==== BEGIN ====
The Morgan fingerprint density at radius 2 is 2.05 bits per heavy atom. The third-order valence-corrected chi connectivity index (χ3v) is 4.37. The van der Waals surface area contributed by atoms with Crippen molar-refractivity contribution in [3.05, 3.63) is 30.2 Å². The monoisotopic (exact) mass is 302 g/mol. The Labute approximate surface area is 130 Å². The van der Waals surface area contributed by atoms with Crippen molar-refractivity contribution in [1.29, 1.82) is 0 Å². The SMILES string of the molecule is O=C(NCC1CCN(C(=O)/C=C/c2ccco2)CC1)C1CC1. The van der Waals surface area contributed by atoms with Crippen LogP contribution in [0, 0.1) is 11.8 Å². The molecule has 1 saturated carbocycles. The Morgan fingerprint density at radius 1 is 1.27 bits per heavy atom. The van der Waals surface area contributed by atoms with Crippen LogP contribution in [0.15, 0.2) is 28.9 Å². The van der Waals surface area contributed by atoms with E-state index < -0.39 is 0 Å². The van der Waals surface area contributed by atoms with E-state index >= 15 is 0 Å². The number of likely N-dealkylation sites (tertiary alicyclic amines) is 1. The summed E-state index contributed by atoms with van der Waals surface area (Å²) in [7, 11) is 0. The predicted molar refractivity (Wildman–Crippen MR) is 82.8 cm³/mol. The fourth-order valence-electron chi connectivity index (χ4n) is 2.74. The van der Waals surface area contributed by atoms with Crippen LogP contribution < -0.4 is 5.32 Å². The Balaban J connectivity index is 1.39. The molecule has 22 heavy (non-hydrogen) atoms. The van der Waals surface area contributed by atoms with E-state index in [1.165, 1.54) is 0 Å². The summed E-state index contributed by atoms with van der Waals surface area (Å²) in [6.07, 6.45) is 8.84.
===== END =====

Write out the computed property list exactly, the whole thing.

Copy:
The Morgan fingerprint density at radius 2 is 2.05 bits per heavy atom. The third-order valence-corrected chi connectivity index (χ3v) is 4.37. The van der Waals surface area contributed by atoms with Crippen molar-refractivity contribution in [3.05, 3.63) is 30.2 Å². The monoisotopic (exact) mass is 302 g/mol. The Labute approximate surface area is 130 Å². The van der Waals surface area contributed by atoms with Crippen molar-refractivity contribution in [1.29, 1.82) is 0 Å². The SMILES string of the molecule is O=C(NCC1CCN(C(=O)/C=C/c2ccco2)CC1)C1CC1. The van der Waals surface area contributed by atoms with Crippen LogP contribution in [0, 0.1) is 11.8 Å². The molecule has 1 saturated carbocycles. The Morgan fingerprint density at radius 1 is 1.27 bits per heavy atom. The van der Waals surface area contributed by atoms with Crippen LogP contribution in [0.15, 0.2) is 28.9 Å². The van der Waals surface area contributed by atoms with E-state index < -0.39 is 0 Å². The van der Waals surface area contributed by atoms with E-state index >= 15 is 0 Å². The number of likely N-dealkylation sites (tertiary alicyclic amines) is 1. The summed E-state index contributed by atoms with van der Waals surface area (Å²) in [7, 11) is 0. The predicted molar refractivity (Wildman–Crippen MR) is 82.8 cm³/mol. The fourth-order valence-electron chi connectivity index (χ4n) is 2.74. The van der Waals surface area contributed by atoms with Crippen LogP contribution < -0.4 is 5.32 Å². The Balaban J connectivity index is 1.39. The molecule has 22 heavy (non-hydrogen) atoms. The van der Waals surface area contributed by atoms with E-state index in [1.165, 1.54) is 0 Å². The summed E-state index contributed by atoms with van der Waals surface area (Å²) in [6.07, 6.45) is 8.84.